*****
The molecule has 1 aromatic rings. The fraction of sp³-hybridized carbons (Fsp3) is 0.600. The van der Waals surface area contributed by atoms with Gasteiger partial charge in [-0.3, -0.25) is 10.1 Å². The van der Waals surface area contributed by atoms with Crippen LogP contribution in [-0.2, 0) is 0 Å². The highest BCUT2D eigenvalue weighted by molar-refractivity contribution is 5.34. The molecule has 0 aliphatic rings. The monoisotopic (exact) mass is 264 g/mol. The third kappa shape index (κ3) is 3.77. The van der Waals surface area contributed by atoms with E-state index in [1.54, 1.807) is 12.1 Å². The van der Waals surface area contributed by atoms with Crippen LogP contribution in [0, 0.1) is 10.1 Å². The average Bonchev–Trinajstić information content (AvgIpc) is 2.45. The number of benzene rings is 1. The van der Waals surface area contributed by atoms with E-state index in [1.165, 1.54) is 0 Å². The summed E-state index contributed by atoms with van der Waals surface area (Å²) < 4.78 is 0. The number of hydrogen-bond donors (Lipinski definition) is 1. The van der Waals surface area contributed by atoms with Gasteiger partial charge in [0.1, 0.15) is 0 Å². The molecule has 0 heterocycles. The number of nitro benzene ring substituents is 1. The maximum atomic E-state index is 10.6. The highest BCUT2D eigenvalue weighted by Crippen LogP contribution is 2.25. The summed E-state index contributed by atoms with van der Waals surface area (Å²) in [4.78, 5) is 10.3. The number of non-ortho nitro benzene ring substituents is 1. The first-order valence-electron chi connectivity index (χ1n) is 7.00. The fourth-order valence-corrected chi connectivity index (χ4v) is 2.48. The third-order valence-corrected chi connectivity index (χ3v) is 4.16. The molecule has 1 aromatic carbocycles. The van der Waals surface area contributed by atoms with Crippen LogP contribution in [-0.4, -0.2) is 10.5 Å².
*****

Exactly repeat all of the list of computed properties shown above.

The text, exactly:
The molecule has 1 aromatic rings. The fraction of sp³-hybridized carbons (Fsp3) is 0.600. The van der Waals surface area contributed by atoms with Gasteiger partial charge in [-0.3, -0.25) is 10.1 Å². The van der Waals surface area contributed by atoms with Crippen LogP contribution in [-0.2, 0) is 0 Å². The highest BCUT2D eigenvalue weighted by molar-refractivity contribution is 5.34. The molecule has 0 aliphatic rings. The monoisotopic (exact) mass is 264 g/mol. The third kappa shape index (κ3) is 3.77. The van der Waals surface area contributed by atoms with E-state index in [1.54, 1.807) is 12.1 Å². The van der Waals surface area contributed by atoms with Crippen LogP contribution in [0, 0.1) is 10.1 Å². The average Bonchev–Trinajstić information content (AvgIpc) is 2.45. The number of benzene rings is 1. The van der Waals surface area contributed by atoms with E-state index in [1.165, 1.54) is 0 Å². The summed E-state index contributed by atoms with van der Waals surface area (Å²) < 4.78 is 0. The number of hydrogen-bond donors (Lipinski definition) is 1. The van der Waals surface area contributed by atoms with Gasteiger partial charge in [0.1, 0.15) is 0 Å². The molecule has 0 heterocycles. The number of nitro benzene ring substituents is 1. The maximum atomic E-state index is 10.6. The highest BCUT2D eigenvalue weighted by Crippen LogP contribution is 2.25. The summed E-state index contributed by atoms with van der Waals surface area (Å²) in [4.78, 5) is 10.3. The number of non-ortho nitro benzene ring substituents is 1. The first-order valence-electron chi connectivity index (χ1n) is 7.00. The fourth-order valence-corrected chi connectivity index (χ4v) is 2.48. The third-order valence-corrected chi connectivity index (χ3v) is 4.16. The molecule has 1 aromatic carbocycles. The van der Waals surface area contributed by atoms with Crippen LogP contribution in [-0.4, -0.2) is 10.5 Å².